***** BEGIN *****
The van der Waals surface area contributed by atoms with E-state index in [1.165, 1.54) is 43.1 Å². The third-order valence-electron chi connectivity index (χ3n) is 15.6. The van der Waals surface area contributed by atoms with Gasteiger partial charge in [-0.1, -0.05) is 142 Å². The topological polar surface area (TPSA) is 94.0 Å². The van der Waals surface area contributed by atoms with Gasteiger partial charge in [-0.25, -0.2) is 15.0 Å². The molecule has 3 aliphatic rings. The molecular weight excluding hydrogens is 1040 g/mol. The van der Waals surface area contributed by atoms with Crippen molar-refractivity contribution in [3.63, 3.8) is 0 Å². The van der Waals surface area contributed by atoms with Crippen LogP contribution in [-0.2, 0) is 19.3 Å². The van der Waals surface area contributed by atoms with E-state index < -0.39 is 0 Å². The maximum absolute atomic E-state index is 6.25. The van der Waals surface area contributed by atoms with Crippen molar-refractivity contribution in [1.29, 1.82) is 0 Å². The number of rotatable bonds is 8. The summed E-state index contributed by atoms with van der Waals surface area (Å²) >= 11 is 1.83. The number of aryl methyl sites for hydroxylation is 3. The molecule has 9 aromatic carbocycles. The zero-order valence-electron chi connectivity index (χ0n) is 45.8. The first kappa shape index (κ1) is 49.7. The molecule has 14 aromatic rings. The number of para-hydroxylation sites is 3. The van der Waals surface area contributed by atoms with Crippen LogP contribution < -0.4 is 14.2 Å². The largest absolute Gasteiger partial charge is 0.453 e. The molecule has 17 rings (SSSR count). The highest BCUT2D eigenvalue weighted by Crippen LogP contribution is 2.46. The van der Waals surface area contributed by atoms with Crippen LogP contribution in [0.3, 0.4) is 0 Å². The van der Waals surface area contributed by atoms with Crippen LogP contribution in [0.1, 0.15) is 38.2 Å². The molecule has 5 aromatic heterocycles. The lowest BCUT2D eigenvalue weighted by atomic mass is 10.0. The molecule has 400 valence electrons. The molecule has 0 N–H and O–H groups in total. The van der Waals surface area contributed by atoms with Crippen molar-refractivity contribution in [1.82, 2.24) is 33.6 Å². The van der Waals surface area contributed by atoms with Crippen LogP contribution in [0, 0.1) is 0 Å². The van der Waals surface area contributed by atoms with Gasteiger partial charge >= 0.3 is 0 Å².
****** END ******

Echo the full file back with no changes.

The van der Waals surface area contributed by atoms with E-state index in [1.165, 1.54) is 43.1 Å². The third-order valence-electron chi connectivity index (χ3n) is 15.6. The van der Waals surface area contributed by atoms with Gasteiger partial charge in [-0.1, -0.05) is 142 Å². The topological polar surface area (TPSA) is 94.0 Å². The van der Waals surface area contributed by atoms with Gasteiger partial charge in [-0.25, -0.2) is 15.0 Å². The molecule has 3 aliphatic rings. The molecular weight excluding hydrogens is 1040 g/mol. The van der Waals surface area contributed by atoms with Crippen molar-refractivity contribution in [3.63, 3.8) is 0 Å². The van der Waals surface area contributed by atoms with Crippen LogP contribution in [-0.2, 0) is 19.3 Å². The van der Waals surface area contributed by atoms with E-state index < -0.39 is 0 Å². The maximum absolute atomic E-state index is 6.25. The van der Waals surface area contributed by atoms with Crippen molar-refractivity contribution in [1.29, 1.82) is 0 Å². The number of rotatable bonds is 8. The summed E-state index contributed by atoms with van der Waals surface area (Å²) >= 11 is 1.83. The number of aryl methyl sites for hydroxylation is 3. The molecule has 9 aromatic carbocycles. The zero-order valence-electron chi connectivity index (χ0n) is 45.8. The first kappa shape index (κ1) is 49.7. The molecule has 14 aromatic rings. The number of para-hydroxylation sites is 3. The van der Waals surface area contributed by atoms with Crippen LogP contribution < -0.4 is 14.2 Å². The largest absolute Gasteiger partial charge is 0.453 e. The molecule has 17 rings (SSSR count). The highest BCUT2D eigenvalue weighted by Crippen LogP contribution is 2.46. The van der Waals surface area contributed by atoms with Crippen LogP contribution in [0.3, 0.4) is 0 Å². The van der Waals surface area contributed by atoms with Crippen LogP contribution in [0.1, 0.15) is 38.2 Å². The molecule has 5 aromatic heterocycles. The lowest BCUT2D eigenvalue weighted by atomic mass is 10.0. The molecule has 400 valence electrons. The molecule has 0 N–H and O–H groups in total. The van der Waals surface area contributed by atoms with Crippen molar-refractivity contribution in [1.82, 2.24) is 33.6 Å². The van der Waals surface area contributed by atoms with Crippen LogP contribution in [0, 0.1) is 0 Å². The van der Waals surface area contributed by atoms with Gasteiger partial charge >= 0.3 is 0 Å².